Lacrosse team;

The fastest game on two feet in the Grand Duchy has has relaunched its men’s national team, now in the Olympic format of six-a-side; the small field version is a very fast version of the game, where speed and playing skill come at an even higher premium than in other versions of the sport. 

The team competed at the EuroLacrosse tournament in Vila Real de Santo António, Portugal against 11 other European teams from Europe and Brazil. 

The pandemic had a significant impact on the sport. Two cancelled European Championships later and the men’s national had to be relaunched. The Luxembourgish was composed of old, with some of most experienced now on the sidelines, but now were supported by a number of players from the 2020 national team rosters and from the Luxembourg summer tour team. Unavailability in the goal tender position resulted in the group relying on the services of a volunteer from Team Brazil, Wesley Miller. Team manager Nirav Haria also competed in several games.  

The tournament fielded four groups of three teams, leaving Luxembourg to face the obvious favourite and eventual champion Team Great Britain as well as semi-finalist Turkey. Two games and losses later, the group had found more of its identity with a clearly defined defensive approach and more offensive flow. The inconsistencies any new team shows struck here also – for segments the team competed to then lose momentum and/or focus and concede several goals. Head coach Schmidt clarified: “This new Olympic format is very fast, very unforgiving. A small mistake in field may well not cause a goal, here the margin of error is negligible. And we faced teams with much more experience, which did not help.”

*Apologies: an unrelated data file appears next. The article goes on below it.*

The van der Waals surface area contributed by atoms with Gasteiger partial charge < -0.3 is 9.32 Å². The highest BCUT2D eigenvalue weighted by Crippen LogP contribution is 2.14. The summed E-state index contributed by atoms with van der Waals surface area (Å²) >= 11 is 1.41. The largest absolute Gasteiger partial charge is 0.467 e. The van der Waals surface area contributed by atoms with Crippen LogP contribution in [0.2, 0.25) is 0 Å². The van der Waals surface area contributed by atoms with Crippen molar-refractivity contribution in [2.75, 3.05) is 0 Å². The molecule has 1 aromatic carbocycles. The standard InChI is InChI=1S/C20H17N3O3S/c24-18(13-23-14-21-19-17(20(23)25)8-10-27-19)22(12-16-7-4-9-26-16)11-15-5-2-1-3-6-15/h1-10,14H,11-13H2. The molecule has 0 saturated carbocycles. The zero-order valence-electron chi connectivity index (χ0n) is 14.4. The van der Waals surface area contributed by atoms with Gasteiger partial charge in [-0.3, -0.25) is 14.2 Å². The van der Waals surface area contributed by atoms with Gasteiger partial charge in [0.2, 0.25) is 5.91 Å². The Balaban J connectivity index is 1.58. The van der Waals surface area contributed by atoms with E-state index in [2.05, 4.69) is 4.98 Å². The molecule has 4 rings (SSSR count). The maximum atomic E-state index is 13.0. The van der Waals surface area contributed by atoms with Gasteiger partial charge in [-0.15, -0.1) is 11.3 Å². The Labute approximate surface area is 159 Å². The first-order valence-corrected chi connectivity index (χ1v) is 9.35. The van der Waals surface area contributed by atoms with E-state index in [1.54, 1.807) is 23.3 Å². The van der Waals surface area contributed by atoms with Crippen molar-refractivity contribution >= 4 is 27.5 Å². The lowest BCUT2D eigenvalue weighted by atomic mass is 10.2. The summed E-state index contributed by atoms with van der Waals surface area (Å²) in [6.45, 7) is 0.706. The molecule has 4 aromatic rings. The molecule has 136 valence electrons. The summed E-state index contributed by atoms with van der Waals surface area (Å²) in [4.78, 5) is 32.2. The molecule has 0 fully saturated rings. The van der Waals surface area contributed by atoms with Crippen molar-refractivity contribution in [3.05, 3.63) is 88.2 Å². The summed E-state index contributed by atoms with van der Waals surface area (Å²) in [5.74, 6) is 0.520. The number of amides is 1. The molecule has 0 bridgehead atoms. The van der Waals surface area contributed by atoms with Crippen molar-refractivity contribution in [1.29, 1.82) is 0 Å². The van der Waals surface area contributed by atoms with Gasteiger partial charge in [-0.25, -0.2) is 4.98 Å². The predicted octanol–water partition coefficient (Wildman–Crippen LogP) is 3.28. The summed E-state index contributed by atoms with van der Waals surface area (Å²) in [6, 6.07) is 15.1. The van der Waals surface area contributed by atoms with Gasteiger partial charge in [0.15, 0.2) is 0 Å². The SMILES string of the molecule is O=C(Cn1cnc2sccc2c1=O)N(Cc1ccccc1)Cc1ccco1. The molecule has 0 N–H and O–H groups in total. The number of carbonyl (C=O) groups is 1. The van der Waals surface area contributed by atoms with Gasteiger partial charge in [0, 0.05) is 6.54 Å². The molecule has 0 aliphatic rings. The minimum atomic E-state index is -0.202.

In the qualifying after group stages, the team fancied its chances and ran into a wall of effective Lacrosse from team Switzerland who finished five of their first six shots. The team tried to push back, at times with more haste than speediness, resulting in more turn-overs and a widening loss margin. ‘Arguably the best lesson was in the Switzerland game, they are incredibly effective’ commented Schmidt. 

Losing to the Swiss pitted the team against one of the two Dutch teams, where an improved performance paired with increasing fatigue would not prove enough. Undeterred from four losses and grateful finally compete, the team prepared for the final game on Sunday against 2023 last ranked Ireland who had improved.

The team thus ended the tournament like any other new small nation joining the tournament in the last two years, taking last place. The performance of neighbouring Belgium, improving each year from rank twelve in 2021 to rank ten in 2023 serves as inspiration.

Luxembourg Lacrosse President Pit Bingen offered a closing comment: “We all left Portugal with positive spirit”. The team embarks to its next competition in Ghent, Belgium from 31 May to 2 June 2024. 

The team’s coaches confirmed that they are now looking to recruit more players and expand the team roster. Lacrosse’s recent addition to the Olympics will add to the visibility of this ancient if small sport – coach Schmidt’s invite to new players: “You are very very welcome to join – no equipment needed, just a smile and trying”. 

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